Choosing a Wedding Location
Whether you've known the perfect place for your wedding since you were two or you're completely open to any possibility, choosing a wedding location can pose a multitude of challenges. Luckily, with enough planning and perhaps some room to compromise, you can ensure that you get your dream spot to tie the knot.
It's important to book your wedding site as soon as possible, not only to make sure that you get your desired venue, but also to leave room for planning other aspects of your big day. To help make the decision easier, the bride and groom should try to attend all interviews together and should take a pen and paper along to write down all pertinent information and questions about the venue.
It may also be worthwhile to make a list of definite must-haves--from an ocean view to a grand staircase--before looking at wedding sites.
Questions to Ask
Will it be a church wedding or a civil wedding? A church wedding requires that the reception afterward be planned around the wedding service, and you must often determine how guests will get from the service to the reception site. With a civil wedding, traveling guests are not a concern, but a steeper price tag is. You must also make sure that the chosen venue is large enough to accommodate both events and that it is licensed to hold wedding ceremonies.
- How many guests will be attending? You should have a fairly solid idea, keeping in mind guests' significant others.
- Can they accommodate my band/DJ/other entertainment? You need to check that the site of the ceremony has room for a wedding band, if you've chosen to have one, and that the reception site also has ample room for a reception band or DJ. And don't forget--room for music means you need room to dance as well!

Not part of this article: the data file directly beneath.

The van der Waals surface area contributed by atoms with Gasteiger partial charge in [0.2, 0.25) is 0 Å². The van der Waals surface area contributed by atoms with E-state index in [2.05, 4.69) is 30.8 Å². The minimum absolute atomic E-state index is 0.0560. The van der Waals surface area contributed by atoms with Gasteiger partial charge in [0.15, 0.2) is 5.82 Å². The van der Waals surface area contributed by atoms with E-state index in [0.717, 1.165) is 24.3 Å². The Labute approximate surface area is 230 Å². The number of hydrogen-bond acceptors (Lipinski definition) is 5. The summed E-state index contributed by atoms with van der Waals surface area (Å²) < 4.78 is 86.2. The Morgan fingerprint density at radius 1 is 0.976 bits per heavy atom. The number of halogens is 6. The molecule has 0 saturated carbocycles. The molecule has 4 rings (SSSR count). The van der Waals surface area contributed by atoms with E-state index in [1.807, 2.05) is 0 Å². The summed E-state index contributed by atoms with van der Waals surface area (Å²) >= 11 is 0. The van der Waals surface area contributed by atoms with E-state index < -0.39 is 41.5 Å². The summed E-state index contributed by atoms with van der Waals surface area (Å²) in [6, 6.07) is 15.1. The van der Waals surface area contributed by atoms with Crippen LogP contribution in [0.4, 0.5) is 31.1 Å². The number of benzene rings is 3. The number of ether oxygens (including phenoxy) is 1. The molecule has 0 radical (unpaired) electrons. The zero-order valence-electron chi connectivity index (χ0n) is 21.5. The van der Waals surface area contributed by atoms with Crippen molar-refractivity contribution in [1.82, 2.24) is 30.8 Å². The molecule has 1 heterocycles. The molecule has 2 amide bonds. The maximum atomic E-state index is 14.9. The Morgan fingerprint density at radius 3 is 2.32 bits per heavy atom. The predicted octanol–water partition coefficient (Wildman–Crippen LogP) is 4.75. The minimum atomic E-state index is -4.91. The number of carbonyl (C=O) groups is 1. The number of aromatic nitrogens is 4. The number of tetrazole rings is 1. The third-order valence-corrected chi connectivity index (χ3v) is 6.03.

- Will guests sit or stand at the reception? If you're having a buffet-type reception then consider this: venues that may only seat 50 may hold 100 standing persons just as comfortably.
- What's my budget ? As with any other aspect of the wedding, the venue should try to fit into your overall budget.
- What's my theme? You want the atmosphere at your wedding to be perfect. If you're having your wedding in a beach town, why not carry that theme over to the reception with light coloured linens and seashell wedding favours ?
- How much work will be involved? Venues vary in what they offer for weddings and other big events. While some may come with all the amenities you need to host a wedding reception, others may simply be an empty space--i.e. you need to arrange for tables, chairs, dinnerware, decorations etc.
- At Home - A do it yourself wedding can be great if you simply don't have the budget for a luxurious venue. But saying 'I do' at home may require a little more planning and a little less extravagance.
- Make sure you have enough bathrooms for your guests. The same goes for tables, chairs and glassware .
- Consider having a wedding planner. Just because it's your house doesn't mean you have to do all the work. You still want to enjoy your day, so having some professional help may ensure that things are kept fun and less hectic. Plus, a wedding planner may be able to offer a fresh prospective on your property, and thus new ideas on how to arrange the ceremony and reception around existing features and yard space.
- Consider doing the decorating yourself. Choose flower arrangements and centerpieces that fit your home and your theme. Functionality is also often a factor--having beautiful drink pitchers that double as centerpieces costs less money and takes up less space.
- Have the food prepared off-site. Unless your kitchen can support a full waitstaff, it's best to have the food prepared by a caterer, and then have it delivered to you shortly before the reception begins. It may even be best to limit food to hors d'oeuvres, which often gives the reception a relaxed cocktail hour feel.
- Tell the neighbors. If they aren't invited, send them some wine or pastries with a note explaining that you appreciate their cooperation during this family affair. This is especially important for apartment weddings, where neighbors may be subject to extra noise.
- Mind the weather. If you're having an indoor-outdoor wedding, make sure that if it downpours you can still comfortably fit all of your guests inside your home.
- Remember the lawn. You want to keep your yard looking trim and fresh for the big day, so maintanence is key. It's also important to plant flowers early to make sure that they're in bloom when the wedding rolls around.